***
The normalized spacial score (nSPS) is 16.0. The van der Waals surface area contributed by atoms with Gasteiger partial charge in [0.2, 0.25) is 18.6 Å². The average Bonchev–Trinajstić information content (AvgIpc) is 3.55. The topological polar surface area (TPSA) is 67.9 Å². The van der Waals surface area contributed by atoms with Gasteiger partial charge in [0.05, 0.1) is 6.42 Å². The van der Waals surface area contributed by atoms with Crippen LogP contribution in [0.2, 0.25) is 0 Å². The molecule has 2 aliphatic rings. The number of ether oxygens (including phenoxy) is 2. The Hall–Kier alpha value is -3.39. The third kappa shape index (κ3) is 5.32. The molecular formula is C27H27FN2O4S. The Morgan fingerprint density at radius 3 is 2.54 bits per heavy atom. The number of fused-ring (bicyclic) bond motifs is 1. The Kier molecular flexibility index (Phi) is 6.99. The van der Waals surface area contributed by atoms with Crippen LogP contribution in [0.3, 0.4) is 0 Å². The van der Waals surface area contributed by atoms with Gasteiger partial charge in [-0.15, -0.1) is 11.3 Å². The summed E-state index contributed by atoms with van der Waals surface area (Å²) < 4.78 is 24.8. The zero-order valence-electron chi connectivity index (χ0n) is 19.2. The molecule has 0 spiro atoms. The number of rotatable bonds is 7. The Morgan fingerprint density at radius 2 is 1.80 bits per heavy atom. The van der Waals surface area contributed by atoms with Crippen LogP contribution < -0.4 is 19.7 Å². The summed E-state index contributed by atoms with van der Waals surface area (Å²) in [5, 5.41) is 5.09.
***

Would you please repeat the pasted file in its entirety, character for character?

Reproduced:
The normalized spacial score (nSPS) is 16.0. The van der Waals surface area contributed by atoms with Gasteiger partial charge in [0.2, 0.25) is 18.6 Å². The average Bonchev–Trinajstić information content (AvgIpc) is 3.55. The topological polar surface area (TPSA) is 67.9 Å². The van der Waals surface area contributed by atoms with Gasteiger partial charge in [0.05, 0.1) is 6.42 Å². The van der Waals surface area contributed by atoms with Crippen LogP contribution in [0.2, 0.25) is 0 Å². The molecule has 2 aliphatic rings. The number of ether oxygens (including phenoxy) is 2. The Hall–Kier alpha value is -3.39. The third kappa shape index (κ3) is 5.32. The molecular formula is C27H27FN2O4S. The Morgan fingerprint density at radius 3 is 2.54 bits per heavy atom. The number of fused-ring (bicyclic) bond motifs is 1. The Kier molecular flexibility index (Phi) is 6.99. The van der Waals surface area contributed by atoms with Crippen LogP contribution in [0.3, 0.4) is 0 Å². The van der Waals surface area contributed by atoms with Gasteiger partial charge in [-0.15, -0.1) is 11.3 Å². The summed E-state index contributed by atoms with van der Waals surface area (Å²) < 4.78 is 24.8. The zero-order valence-electron chi connectivity index (χ0n) is 19.2. The molecule has 0 spiro atoms. The number of rotatable bonds is 7. The Morgan fingerprint density at radius 2 is 1.80 bits per heavy atom. The van der Waals surface area contributed by atoms with Crippen LogP contribution < -0.4 is 19.7 Å². The summed E-state index contributed by atoms with van der Waals surface area (Å²) in [5, 5.41) is 5.09.